Max Gierman’s 2007 YZ250 looks like new.

Max Gierman gave us all the details about the build: “The bike is a 2007 YZ250. Its kind of been a consistent project from around november of 2019. That’s around the time when we have to stop riding in Michigan. First off, I decided to send the suspension to Enzo Racing, I have their stuff on my 250F as well and it is unbelievable. I got a great deal on black friday from Pro Circuit for a full system. I also added a Hinson clutch this past summer. I decided I wanted to make a white and black YZ250 because I’ve only seen a couple of them with the new style plastic and aluminum frame so I thought that would be unique. I also had some friends that just started up a couple businesses. One being a Graphics company called Prizm Designs, as well as Tuscola’s Finest Powder coating. My wheels were a little beat up when I first started, so I had my friend Kodee at Tuscola’s Finest powder coat my hubs a cool copper color and I laced those to some DID STX black rims for a pretty cool look. I also added a GYTR flywheel weight because I had read that Jody and MXA recommend those so I figured I’d give it a try. I added full Acerbis Plastics. Last was the graphics from my friend Aaron at Prizm Designs and I think he knocked it out of the park. Overall, I’m super pleased with how the whole bike turned out. Next on my list of things to do is to get the triple clamps coated, a new clutch cover,  as well as try out some linkages.”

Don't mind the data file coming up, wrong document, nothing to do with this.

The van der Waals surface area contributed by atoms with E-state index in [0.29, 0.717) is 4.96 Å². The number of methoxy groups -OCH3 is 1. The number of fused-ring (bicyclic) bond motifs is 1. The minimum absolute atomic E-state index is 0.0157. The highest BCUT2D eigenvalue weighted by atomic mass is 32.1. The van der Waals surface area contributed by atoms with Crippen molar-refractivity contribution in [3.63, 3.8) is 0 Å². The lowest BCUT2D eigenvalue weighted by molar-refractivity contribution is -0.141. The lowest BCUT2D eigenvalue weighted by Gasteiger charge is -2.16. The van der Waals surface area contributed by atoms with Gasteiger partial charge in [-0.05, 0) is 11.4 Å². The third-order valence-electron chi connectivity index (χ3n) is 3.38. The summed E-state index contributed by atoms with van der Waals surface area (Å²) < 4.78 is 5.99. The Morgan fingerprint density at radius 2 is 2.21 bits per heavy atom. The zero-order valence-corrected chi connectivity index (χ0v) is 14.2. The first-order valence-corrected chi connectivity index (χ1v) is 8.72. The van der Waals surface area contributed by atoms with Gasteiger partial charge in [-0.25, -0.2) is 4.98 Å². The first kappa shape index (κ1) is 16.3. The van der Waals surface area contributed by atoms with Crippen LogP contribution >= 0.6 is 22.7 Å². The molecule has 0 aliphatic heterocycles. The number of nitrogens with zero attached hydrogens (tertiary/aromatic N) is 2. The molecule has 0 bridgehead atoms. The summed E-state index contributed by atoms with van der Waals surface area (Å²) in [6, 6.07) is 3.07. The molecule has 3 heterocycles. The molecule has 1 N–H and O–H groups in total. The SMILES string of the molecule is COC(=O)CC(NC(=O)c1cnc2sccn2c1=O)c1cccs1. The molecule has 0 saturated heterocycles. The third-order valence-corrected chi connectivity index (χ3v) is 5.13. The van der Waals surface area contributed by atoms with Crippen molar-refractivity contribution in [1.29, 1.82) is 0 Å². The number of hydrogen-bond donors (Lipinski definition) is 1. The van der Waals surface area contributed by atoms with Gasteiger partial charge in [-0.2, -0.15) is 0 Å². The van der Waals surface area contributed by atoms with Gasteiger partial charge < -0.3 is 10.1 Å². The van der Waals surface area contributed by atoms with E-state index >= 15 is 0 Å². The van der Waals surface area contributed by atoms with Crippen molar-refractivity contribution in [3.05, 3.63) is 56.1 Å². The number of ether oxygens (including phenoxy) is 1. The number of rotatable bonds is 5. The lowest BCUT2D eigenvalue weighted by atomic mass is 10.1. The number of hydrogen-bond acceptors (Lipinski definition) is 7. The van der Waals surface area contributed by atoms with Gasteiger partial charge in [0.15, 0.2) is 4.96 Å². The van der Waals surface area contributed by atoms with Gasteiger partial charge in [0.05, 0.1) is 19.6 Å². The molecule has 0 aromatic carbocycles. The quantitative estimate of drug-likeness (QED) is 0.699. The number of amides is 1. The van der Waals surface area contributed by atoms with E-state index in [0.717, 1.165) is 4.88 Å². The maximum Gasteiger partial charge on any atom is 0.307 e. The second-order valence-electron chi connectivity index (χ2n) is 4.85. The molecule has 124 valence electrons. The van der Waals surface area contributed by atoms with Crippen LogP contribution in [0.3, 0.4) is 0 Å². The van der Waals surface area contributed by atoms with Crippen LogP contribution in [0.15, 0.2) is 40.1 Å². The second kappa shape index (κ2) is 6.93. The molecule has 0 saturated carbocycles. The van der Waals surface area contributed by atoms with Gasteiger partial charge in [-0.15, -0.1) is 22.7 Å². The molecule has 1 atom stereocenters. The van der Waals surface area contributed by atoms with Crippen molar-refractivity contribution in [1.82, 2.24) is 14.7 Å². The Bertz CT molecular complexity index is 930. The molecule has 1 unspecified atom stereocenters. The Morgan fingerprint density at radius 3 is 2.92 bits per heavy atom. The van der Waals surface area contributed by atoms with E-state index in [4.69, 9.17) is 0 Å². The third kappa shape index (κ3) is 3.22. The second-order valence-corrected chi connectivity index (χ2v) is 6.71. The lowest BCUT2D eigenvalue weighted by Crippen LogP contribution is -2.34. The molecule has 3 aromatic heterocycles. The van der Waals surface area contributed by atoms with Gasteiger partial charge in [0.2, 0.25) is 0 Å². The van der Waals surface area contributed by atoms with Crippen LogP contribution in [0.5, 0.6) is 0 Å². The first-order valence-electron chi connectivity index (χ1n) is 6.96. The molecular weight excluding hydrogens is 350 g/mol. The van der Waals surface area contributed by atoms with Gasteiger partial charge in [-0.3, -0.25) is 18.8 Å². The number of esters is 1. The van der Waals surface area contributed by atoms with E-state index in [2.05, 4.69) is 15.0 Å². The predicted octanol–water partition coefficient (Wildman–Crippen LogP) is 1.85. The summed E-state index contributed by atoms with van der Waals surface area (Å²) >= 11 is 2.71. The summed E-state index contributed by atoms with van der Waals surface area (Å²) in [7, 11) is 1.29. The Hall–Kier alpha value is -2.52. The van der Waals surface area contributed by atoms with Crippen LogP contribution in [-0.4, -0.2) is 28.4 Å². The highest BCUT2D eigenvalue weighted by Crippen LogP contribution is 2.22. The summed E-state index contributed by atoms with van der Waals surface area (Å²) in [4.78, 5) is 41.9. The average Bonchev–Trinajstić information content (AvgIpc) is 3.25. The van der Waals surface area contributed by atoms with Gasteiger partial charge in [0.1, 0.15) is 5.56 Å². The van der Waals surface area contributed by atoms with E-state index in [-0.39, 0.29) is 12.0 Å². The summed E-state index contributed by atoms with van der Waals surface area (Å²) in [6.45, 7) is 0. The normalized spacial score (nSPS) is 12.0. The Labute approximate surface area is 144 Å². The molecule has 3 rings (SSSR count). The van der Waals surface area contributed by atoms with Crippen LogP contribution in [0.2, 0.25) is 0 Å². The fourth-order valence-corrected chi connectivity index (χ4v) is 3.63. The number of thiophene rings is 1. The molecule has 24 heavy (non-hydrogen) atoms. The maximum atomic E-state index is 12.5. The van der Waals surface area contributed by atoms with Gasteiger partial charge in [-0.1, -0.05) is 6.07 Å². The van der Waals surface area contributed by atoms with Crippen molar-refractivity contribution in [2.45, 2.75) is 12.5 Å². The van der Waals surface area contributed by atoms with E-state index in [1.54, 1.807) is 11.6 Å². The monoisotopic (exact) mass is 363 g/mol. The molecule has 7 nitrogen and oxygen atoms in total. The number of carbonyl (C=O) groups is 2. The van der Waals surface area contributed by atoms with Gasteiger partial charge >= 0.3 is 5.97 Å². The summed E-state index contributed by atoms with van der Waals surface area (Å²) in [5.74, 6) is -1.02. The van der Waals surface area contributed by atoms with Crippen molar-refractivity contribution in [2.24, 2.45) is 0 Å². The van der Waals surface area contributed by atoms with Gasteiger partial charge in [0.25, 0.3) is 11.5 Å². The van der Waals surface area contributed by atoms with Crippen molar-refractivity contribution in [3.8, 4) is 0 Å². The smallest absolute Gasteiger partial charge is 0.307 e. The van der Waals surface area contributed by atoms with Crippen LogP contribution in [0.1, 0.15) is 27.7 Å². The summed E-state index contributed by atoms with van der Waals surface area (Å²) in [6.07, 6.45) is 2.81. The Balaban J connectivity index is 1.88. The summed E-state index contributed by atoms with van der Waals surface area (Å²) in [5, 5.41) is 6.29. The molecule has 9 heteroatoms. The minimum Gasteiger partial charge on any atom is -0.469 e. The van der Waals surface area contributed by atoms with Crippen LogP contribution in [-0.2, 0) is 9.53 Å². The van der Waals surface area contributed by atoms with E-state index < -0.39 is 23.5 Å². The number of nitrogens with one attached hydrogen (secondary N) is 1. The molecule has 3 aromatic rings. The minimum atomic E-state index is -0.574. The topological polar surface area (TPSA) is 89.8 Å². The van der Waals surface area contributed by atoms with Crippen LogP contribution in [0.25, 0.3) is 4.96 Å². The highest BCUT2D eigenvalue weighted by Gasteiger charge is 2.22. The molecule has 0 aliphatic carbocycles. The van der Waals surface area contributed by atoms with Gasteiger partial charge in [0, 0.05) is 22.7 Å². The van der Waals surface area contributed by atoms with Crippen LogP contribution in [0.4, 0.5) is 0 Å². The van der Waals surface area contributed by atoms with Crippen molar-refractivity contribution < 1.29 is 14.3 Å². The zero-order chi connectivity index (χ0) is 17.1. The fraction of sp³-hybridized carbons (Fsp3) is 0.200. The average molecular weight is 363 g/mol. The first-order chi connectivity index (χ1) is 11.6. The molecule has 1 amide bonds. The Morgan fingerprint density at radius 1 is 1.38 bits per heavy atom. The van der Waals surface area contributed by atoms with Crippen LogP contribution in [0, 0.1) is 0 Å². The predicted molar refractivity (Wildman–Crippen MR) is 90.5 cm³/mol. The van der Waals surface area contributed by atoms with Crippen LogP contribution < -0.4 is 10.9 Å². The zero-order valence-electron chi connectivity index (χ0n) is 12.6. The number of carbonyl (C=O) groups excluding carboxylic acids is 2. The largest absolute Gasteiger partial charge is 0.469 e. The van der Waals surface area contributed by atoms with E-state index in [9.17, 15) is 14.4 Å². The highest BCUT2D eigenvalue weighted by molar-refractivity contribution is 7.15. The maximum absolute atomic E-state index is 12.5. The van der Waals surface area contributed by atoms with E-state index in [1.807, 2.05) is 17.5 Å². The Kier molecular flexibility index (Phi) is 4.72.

Another view of the bike.

EDITORS NOTE: Please keep those submissions coming. If you would like your bike to be featured in the “Two-Stroke Spotlight,” please email me at All I ask is that you give a breakdown of your bike and a detailed description of the build. Please also send a few photos of your steed. By submitting your bike for the “Two-Stroke Spotlight,” you agree to release all ownership rights to the images and copy to MXA.


Dennis Stapleton doing what he does every day of the week — let him make your dreams come true.

In his spare time, when he’s not testing with MXA, racing in a foreign country, going to Japan or helping many of his motocross buddies, MXA test rider Dennis Stapleton opens up his house, garage, bikes and mechanics to help riders who would like to come to SoCal on a motocross vacation. He offers full service to all of the Southern California tracks for racers or for play riders. Whether you want to rent a bike, move in for a week, race at Glen Helen or take motocross lessons—this is one-stop shopping. Just send them an email ( If you’d like to live the SoCal lifestyle for a day, a weekend, a week, a month or three months, visit Dennis Stapleton’s’ website at for more details!


​4450 REDBUD RECAP //Tomac makes it 2 in a row
  • Eli Tomac goes 1-1 for the overall win
  • Tomac now has 29 450MX wins, 41 total MX wins and 85 career wins.